Background: Sex workers (SW) and men who have sex with men (MSM) in South Africa are at substantial risk of HIV. Hence oral pre-exposure prophylaxis (PrEP) was launched for SW in 2016 and MSM in 2017. Programmatic data shows variability in initiation and continuation between these populations. This study examines factors related to PrEP initiation, continuation, and discontinuation during the national PrEP rollout.
Methods: A cross-sectional survey was administered September 2017-January 2018 among clients (ages 18-62) and providers at 9 facilities implementing oral PrEP in South Africa. The client survey captured PrEP initiation, continuation and discontinuation. The provider survey captured knowledge, attitudes and practiced behaviors towards PrEP. Descriptive analyses were performed on survey data. Continuation and discontinuation questions allowed for multiple responses.
Results: 288 clients (152 SW, 68 MSM, 68 other) and 30 providers (3 clinicians, 13 nurses, 6 counselors, 8 peer-educators) participated. Of 152 SW, 57 (37.5%) self-identified as current PrEP users and 46 (30.2%) as past users. Of 68 MSM, 25 (36.8%) self-identified as current PrEP users and 34 (50%) as past users. Primary reasons current and past users initiated PrEP included: being sexually active (SW 33%; MSM 18.6%), having multiple sexual partners (SW 26.2%; MSM 8.5%), and perceiving HIV risk (SW 22.3%; MSM 8.5%). Reasons current users continued PrEP were similar to initiation reasons: being sexually active (SW 50.9%; MSM 76.0%), having multiple sexual partners (SW 35.1%; MSM 24%), and perceiving HIV risk (SW 40.4%; MSM 40%). The primary reason for past users discontinuing PrEP was that side effects were too great (SW 71.7%; MSM 79.4%). The majority of providers (n=29; 96.7%) said that participants experienced minimal side effects on PrEP and only 8 (26.7%) identified side effects as a barrier.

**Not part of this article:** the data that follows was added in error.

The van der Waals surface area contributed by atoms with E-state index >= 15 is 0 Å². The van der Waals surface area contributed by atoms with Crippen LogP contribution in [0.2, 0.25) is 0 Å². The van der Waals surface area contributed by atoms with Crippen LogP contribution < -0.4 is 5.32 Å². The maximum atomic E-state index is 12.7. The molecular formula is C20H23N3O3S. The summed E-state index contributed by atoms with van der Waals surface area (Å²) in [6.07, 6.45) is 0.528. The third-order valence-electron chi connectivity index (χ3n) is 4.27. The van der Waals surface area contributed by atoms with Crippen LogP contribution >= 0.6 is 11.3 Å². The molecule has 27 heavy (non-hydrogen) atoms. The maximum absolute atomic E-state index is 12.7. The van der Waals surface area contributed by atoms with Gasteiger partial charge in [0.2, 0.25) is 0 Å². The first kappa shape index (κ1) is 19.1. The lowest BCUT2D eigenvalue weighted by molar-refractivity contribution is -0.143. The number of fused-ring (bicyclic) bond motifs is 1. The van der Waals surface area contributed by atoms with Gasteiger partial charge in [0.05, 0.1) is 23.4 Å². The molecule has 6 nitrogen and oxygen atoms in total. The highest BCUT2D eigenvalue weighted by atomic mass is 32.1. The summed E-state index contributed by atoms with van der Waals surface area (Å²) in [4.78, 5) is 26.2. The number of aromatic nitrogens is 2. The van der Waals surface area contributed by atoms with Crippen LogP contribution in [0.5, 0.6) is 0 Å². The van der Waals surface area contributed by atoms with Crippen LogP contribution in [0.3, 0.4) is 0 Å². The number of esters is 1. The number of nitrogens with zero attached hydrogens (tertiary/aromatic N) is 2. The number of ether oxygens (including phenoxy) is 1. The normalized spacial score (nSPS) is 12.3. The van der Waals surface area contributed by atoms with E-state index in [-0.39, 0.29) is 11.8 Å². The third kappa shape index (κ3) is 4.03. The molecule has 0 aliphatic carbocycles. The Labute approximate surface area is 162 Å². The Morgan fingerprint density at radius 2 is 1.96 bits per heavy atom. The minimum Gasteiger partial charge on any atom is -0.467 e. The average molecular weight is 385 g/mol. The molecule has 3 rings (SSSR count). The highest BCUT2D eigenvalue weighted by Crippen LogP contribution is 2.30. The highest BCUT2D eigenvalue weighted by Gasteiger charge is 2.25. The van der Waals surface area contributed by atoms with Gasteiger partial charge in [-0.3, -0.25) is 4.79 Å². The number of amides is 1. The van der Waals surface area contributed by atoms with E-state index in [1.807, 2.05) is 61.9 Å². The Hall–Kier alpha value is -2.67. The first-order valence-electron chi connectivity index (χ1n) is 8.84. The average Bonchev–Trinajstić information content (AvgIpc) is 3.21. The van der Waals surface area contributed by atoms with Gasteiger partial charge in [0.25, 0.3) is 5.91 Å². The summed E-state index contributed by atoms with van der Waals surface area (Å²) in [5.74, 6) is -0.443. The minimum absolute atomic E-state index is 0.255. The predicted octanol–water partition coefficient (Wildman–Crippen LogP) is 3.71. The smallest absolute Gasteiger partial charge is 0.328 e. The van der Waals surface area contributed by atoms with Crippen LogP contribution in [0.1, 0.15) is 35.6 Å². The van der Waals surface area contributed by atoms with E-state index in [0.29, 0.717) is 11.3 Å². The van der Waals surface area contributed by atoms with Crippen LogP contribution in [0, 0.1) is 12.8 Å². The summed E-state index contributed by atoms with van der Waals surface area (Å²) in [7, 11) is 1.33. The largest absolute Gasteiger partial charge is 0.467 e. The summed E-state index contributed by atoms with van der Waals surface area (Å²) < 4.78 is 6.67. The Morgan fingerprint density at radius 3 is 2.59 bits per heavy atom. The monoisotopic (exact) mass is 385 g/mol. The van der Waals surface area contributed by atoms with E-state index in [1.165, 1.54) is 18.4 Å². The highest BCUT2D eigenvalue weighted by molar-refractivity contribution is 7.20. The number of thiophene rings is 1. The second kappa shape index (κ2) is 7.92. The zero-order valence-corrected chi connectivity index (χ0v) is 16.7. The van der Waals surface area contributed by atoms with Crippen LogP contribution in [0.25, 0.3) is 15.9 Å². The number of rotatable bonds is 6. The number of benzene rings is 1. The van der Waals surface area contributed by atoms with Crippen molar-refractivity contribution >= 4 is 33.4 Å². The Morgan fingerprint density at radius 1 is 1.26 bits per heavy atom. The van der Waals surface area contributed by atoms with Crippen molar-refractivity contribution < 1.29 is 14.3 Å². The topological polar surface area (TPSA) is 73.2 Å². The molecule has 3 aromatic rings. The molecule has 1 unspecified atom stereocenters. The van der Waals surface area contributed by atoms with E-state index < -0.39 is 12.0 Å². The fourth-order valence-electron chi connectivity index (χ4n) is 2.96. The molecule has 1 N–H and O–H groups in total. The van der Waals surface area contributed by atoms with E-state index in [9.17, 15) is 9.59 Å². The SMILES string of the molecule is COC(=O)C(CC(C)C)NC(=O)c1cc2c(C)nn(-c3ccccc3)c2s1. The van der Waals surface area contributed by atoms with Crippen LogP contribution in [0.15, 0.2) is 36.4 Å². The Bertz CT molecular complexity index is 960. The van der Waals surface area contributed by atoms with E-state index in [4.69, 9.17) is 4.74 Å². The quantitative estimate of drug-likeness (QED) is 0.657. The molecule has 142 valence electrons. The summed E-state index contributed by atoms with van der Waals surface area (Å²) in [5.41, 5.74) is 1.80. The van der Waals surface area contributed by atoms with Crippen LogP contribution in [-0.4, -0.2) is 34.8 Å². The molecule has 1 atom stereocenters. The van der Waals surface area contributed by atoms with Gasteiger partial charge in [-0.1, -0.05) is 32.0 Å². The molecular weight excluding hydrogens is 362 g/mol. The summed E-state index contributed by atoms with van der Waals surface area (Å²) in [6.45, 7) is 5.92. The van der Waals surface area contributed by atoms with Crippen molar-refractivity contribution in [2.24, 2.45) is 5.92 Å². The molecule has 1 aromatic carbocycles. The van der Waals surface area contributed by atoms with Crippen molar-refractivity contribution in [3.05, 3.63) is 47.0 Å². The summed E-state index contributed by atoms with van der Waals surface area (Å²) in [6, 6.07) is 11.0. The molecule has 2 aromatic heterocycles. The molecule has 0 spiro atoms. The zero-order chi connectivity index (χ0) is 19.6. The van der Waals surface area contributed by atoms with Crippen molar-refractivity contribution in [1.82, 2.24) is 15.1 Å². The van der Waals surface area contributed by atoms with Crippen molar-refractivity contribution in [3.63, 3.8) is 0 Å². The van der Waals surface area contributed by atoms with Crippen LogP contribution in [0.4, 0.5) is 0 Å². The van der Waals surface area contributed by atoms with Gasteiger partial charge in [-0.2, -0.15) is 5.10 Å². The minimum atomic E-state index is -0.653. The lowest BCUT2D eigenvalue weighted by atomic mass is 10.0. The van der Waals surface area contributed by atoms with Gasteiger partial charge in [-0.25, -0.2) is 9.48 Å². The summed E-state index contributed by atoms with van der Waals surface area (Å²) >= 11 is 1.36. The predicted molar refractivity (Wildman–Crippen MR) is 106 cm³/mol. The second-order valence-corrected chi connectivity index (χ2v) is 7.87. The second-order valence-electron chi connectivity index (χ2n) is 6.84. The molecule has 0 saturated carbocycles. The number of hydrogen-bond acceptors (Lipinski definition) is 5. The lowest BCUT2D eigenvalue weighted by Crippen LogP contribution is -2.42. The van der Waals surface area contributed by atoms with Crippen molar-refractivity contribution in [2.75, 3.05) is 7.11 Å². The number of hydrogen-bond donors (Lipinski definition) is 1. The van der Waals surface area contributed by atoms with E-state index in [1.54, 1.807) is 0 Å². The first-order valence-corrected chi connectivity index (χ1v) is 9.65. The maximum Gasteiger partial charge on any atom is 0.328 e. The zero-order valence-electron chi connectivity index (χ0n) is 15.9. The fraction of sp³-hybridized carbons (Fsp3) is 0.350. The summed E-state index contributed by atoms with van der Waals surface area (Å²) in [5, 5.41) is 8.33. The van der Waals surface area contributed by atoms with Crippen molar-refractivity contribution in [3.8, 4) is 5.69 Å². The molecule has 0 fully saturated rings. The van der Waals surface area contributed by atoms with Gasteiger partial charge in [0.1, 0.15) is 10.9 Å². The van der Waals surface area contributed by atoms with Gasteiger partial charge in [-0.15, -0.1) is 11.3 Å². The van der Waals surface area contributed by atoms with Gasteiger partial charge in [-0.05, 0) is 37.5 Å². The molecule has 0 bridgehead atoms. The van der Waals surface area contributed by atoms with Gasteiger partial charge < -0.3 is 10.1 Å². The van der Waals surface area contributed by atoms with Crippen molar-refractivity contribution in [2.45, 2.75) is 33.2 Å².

Conclusions: SW and MSM in South Africa identify their sexual behavior and perception of HIV risk as reasons to initiate oral PrEP. However, side effects appear to be a challenge among users for oral PrEP continuation, and appear underestimated by providers. This highlights the need to better sensitize providers on user perceptions about side effects in order to inform their counseling messages and side effect management.